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Cheap GPS Tracking Device Project

Discussion in 'Modifications and Projects' started by jaguarfanster, Jul 22, 2012.

  1. Given the recent amount of work done to my bike, registration costs, and the spate of motorcycle thefts, I've been meaning to upgrade my security. Being a younger rider insurance is rather expensive so I've been seeking alternate avenues of protecting my assets. Thus I stumbled upon GPS tracking.

    At point of writing there exist multiple GPS tracking solutions. However most of these are highly priced, and obscure. Hence I've become interested in experimenting and journalising a method for motorcycle GPS coverage.

    So far I've purchased custom items to create my own system. Nothing is assembled or received as yet. In coming weeks, the build process will be detailed and results noted.

    To briefly summarise, my system will consist of a tracking device, and an alarm. The tracking device was recently purchased. Obviously it features GPS tracking, however it comes equipped with GSM/GPRS functionality. This allows the device to broadcast the last known GPS coordinates via text message (SIM card required). This is beneficial given that most GPS receivers are inoperable under a roof. Thus should a motorcycle be stolen, and subsequently garaged, the last location will be SMSed; the point directly in front of the thief's garage.

    The device is battery powered similar to mobile phones. This is potentially problematic given battery life, however I plan on wiring it permanently into my motorcycle's power supply. A transformer is probably required. I'll seek this one out after the tracker arrives.

    GPS tracking is generally considered accurate to a radius of approximately 5 metres. Considering the population density in built up areas of Australia, this level of accuracy may be insufficient. A particular GPS location received from the tracker could incorporate several suspects/garages/stores. This is where the alarm is essential.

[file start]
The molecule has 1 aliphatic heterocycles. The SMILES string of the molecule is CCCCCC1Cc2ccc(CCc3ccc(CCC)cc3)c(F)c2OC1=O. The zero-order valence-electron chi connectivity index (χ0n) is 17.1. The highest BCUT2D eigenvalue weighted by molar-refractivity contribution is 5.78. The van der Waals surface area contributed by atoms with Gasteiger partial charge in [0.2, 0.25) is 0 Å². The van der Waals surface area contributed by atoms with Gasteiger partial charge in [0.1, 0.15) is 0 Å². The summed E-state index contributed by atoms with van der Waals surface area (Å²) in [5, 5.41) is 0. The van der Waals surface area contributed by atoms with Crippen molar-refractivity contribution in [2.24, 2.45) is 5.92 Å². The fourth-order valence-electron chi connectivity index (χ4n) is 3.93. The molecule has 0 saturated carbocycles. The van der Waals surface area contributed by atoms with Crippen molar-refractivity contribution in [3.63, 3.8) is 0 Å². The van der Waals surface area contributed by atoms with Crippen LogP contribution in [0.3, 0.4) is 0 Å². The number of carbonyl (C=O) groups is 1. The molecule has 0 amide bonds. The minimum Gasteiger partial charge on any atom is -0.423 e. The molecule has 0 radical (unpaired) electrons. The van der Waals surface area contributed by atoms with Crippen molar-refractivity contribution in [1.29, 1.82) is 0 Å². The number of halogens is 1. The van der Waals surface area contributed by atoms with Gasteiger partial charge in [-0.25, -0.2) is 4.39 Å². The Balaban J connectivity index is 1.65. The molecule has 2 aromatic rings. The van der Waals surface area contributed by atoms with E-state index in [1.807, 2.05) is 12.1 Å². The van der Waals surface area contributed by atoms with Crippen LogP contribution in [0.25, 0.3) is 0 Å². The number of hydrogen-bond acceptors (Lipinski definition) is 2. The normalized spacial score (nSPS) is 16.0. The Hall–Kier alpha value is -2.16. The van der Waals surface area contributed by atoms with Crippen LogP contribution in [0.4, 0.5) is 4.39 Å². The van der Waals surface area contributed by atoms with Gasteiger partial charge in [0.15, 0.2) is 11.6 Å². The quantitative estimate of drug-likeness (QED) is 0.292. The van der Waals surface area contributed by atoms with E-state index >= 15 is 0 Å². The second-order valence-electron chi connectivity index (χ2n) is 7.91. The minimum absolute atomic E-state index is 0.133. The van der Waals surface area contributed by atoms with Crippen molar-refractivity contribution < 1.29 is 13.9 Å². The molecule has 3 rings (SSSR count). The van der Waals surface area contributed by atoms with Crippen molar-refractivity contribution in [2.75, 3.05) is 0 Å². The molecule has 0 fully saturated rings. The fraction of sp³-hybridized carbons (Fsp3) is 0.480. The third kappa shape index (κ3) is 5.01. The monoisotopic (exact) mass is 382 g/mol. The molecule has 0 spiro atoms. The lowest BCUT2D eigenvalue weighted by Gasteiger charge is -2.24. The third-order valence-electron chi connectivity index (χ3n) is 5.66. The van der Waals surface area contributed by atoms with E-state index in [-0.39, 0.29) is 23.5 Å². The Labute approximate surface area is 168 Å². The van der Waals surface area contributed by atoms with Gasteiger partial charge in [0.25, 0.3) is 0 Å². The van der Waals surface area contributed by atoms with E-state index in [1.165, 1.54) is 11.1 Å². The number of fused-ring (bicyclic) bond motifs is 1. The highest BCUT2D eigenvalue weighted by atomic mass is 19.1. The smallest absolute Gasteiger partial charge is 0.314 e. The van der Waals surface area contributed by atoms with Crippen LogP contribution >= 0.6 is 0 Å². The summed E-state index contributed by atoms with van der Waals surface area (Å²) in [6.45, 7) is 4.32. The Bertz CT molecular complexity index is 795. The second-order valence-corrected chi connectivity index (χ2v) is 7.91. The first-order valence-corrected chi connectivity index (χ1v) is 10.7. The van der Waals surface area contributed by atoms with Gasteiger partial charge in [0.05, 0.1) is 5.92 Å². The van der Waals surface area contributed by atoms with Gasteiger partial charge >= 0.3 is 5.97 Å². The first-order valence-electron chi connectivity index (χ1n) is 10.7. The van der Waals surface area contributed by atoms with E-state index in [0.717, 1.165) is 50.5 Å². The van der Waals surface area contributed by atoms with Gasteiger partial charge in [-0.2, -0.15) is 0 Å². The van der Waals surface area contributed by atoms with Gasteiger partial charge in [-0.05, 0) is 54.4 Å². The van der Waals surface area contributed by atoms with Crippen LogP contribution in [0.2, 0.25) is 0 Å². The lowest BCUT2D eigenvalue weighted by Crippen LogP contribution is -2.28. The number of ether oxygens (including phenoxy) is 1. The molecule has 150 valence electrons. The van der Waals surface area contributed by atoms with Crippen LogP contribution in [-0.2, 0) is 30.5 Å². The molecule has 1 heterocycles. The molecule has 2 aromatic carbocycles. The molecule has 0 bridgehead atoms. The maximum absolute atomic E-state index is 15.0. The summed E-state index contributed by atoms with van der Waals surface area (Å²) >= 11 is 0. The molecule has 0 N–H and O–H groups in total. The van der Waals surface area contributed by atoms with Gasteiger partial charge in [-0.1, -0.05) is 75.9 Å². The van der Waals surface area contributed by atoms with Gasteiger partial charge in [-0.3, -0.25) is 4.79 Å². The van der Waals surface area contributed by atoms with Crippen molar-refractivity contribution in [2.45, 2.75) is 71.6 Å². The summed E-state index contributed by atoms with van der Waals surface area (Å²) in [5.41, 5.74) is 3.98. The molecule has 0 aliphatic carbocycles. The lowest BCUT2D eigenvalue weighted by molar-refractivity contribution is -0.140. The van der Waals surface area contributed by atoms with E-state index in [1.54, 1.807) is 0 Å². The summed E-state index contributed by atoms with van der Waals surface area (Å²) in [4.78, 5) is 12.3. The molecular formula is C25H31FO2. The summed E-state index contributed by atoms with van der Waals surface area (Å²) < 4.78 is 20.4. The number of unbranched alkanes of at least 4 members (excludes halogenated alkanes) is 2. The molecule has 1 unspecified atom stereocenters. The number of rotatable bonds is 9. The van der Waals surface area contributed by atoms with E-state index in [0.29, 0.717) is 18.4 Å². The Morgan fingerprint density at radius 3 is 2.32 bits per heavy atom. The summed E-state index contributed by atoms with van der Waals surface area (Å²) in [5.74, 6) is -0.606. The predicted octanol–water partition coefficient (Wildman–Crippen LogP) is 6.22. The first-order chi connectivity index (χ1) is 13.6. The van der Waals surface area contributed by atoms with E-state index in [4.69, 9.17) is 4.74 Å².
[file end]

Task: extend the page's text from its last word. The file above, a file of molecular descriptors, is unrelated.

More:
To keep costs minimal I have chosen to rely on my motorcycle's oem horn for the alarm. A wireless activated switch shall incorporated into the horn's circuit. The switch will allow remote controlled activation of the horn. Upon arrival at the GPS coordinates following a theft the remote will sound the motorcycle's horn. At this point the EXACT location of the motorcycle should be clear. This should be enough evidence for the issue of a search warrant issue and possibly the recovery of the motorcycle. Perhaps if you can get a nice enough police officer to accompany you to the scene, you may get the motorcycle back there and then.

    Hopefully the plan will work out, and I'll be left with a properly functioning security system. All this at $55, thus far.

    Pictures will posted soon. If I have time, I'll get a friend to "steal" my bike, and see if I can recover it. All on video of course.
  2. Will be following this with interest!

    GPS tracking is probably the only realistic way of recovering stolen motorcycles.
  3. Also will be following this thread with intrest. You may have a massive seller if you can get this to work...
  4. Good work, although you might consider using a seperate horn and concealing it, since pulling the wires off the OEM one could be done fairly quickly.